The provisions of this subdivision shall take effect throughout the state of New York, except in the city of New York, on the first day of January, 1916.

Grade C raw. No milk or cream shall be sold or offered for sale as “Grade C raw '' unless it conforms to the following requirements:

The dealer selling or delivering such milk or cream must hold a permit from the local health officer. Such milk and cream must be produced on farms which are duly scored on the score card prescribed by the state commissioner of health not less than forty per cent. Such milk and cream must be delivered within forty-eight hours from the time of milking, unless a shorter time shall be prescribed by the local health authorities. The caps or tags affixed to the containers must be white and contain the term “Grade C raw '' in large red type.

Grade C pasteurized. No milk or cream shall be sold or offered for sale as “Grade C pasteurized” unless it conforms to the following requirements:

The dealer selling or delivering such milk or cream must hold a permit from the local health officer.

Such milk and cream must be produced on farms which are duly scored on the score card prescribed by the state commissioner of health not less than forty per cent.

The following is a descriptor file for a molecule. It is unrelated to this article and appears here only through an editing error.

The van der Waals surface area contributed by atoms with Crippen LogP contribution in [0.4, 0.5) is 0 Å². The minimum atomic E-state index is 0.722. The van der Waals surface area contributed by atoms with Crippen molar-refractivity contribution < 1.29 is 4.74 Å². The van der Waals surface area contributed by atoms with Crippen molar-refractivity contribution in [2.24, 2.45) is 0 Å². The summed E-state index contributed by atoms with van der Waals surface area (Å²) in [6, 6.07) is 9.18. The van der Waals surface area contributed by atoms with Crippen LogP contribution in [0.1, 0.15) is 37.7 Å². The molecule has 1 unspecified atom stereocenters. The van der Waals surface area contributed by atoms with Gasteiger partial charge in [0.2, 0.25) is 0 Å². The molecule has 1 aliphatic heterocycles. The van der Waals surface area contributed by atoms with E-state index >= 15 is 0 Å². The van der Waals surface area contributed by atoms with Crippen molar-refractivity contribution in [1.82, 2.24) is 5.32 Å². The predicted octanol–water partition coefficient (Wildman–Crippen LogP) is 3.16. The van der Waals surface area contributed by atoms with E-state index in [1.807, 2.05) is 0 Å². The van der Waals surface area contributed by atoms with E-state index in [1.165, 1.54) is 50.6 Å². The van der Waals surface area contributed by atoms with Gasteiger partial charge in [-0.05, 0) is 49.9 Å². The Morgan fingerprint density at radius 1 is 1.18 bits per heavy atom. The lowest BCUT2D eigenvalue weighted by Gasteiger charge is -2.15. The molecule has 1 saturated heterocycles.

Such milk and cream must be delivered within forty-eight hours after pasteurization, unless a shorter time shall be prescribed by the local health authorities.

The caps or tags affixed to the containers must be white and contain the term “Grade C pasteurized ” in large red

type. The bacterial count herein required shall be made only at county or municipal laboratories or such other laboratories as may be approved by the state commissioner of health. In those municipalities where a bacterial count of the milk is in the opinion of the local health authorities, impracticable, they may in their discretion grade milk and cream according to the score of the dairies producing it, as prescribed in this regulation, but no such milk shall be designated “Certified,” “Grade A raw,” or “Grade A pasteurized.” This regulation shall not be constructed to rescind or modify any existing local regulation or ordinance controlling the grading of milk or cream established prior to the first day of September, 1914. Regulaton I4. Supplementary regulations by local authorities. The health authorities of any municipality may in their discretion increase the stringency of these regulations or add to them in any way not inconsistent with the provisions thereof, and may prohibit the sale or the keeping for sale, within the municipality of any of the grades of milk herein defined. The amendment to regulation thirteen took effect May 1, 1917, and the amendment to regulation fourteen on July 14, 1917.